Interop with Rust-generated wasm

I'm interested in the potential for using a wasm runtime like wasmtime (or something similar) to run untrusted user code compiled from Rust. I've read some of the material in the Rust wasm book and some of the documentation for wasmtime and some other crates, and I want to understand better what is possible right now in the ecosystem.

Is it possible right now to create an API of Rust data types and functions that can be used by embedded wasm-compiled Rust?

I see that with wasmtime I can expose functions from the host to the embedded wasm module, but there doesn't seem to be a facility for translating data types between guest and host beyond the basic wasm integer types. For example, if I wanted to have a custom struct or enum as part of the host-provided API, or even a string, it doesn't look like there's an easy way to do this, and I would need to manually wire up to the linear wasm memory. Is this what the "Interface Types" proposal is for?

Meanwhile it looks like wasm-bindgen allows for defining these kind of interfaces with custom data types when interacting with JavaScript in the host. Is there an alternative for when the host is Rust? My naive understanding makes me think that should be an easier situation to deal with but maybe not :sweat_smile:

Thanks for any help anyone can give!

Spot on. And I'm pretty sure that functionally answers your entire question, presuming you understand said proposal.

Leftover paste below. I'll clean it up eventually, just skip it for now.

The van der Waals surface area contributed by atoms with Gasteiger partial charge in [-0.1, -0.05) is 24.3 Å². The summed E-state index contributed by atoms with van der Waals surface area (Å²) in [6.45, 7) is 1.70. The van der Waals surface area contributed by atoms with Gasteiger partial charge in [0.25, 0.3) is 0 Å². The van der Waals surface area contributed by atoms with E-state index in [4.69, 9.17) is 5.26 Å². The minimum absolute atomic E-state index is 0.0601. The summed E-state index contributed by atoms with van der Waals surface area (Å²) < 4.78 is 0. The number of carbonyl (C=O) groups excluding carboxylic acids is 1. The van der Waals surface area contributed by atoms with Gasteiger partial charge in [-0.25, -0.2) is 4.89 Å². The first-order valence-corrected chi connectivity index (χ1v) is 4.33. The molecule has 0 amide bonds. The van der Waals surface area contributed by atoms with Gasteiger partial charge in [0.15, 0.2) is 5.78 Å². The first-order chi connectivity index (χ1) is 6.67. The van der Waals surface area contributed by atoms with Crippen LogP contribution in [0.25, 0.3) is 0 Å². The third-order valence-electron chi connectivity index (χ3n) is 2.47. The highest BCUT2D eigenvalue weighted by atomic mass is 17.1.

Yes that makes things clear, thanks!

And just to be clear: wasm is quite young! That's why it seems like there "should" be a simpler solution — it just hasn't had time to be developed and mature. Things will certainly improve with time.

Absolutely, I hear you :slightly_smiling_face: It's wonderful the progress that's been made already. I'll follow the Interface Types proposal for more on this, thanks.

The wasmtime-wasi crate provides functions for interacting with the host machine which follow the WASI spec.

That means you can compile your Rust code with --target wasm32-wasi and it'll be able to use all the normal std mechanisms, with the benefit that the Wasi and WasiCtxBuilder types let you control which APIs the guest gets access to. So even if you don't have interface types you can still use things like std::fs::File and std::net::TcpStream to communicate between host and guest.

2 Likes

That's exactly what I ended up investigating last night :slight_smile: good to know I was on the right track.

It looks like I could make a pretty nice API for my purposes by providing a module in a shared crate that abstracts over WASI and handles de/serialization of messages via stdin/stdout. Thanks!

If you are making a shared crate and control the host, you can also provide your own host bindings and add wrappers to the shared crate which hide the implementation details.

Kinda like how std abstracts over LLVM intrinsics and OS-specific syscalls.


struct Thing(*mut intrinsics::MyInterface);

impl Thing {
  pub fn new() -> Self {
    unsafe {
      let ptr = intrinsics::my_interface_new();
      assert!(!ptr.is_null());
      Thing(ptr)
    }
  }

  pub fn get_property(&self, name: &str) -> Option<&str> { ... }
 
}

mod intrinsics {
  extern "C" {
    type MyInterface;
  
    fn my_interface_new() -> *mut MyInterface;
    fn my_interface_get_property(ptr: *const MyInterface, name: *const c_char) -> *const c_char;
    fn my_interface_free(ptr: *mut MyInterface);
  }
}

It's just not as nice as Interface Types because you need to create a C API instead of using traits.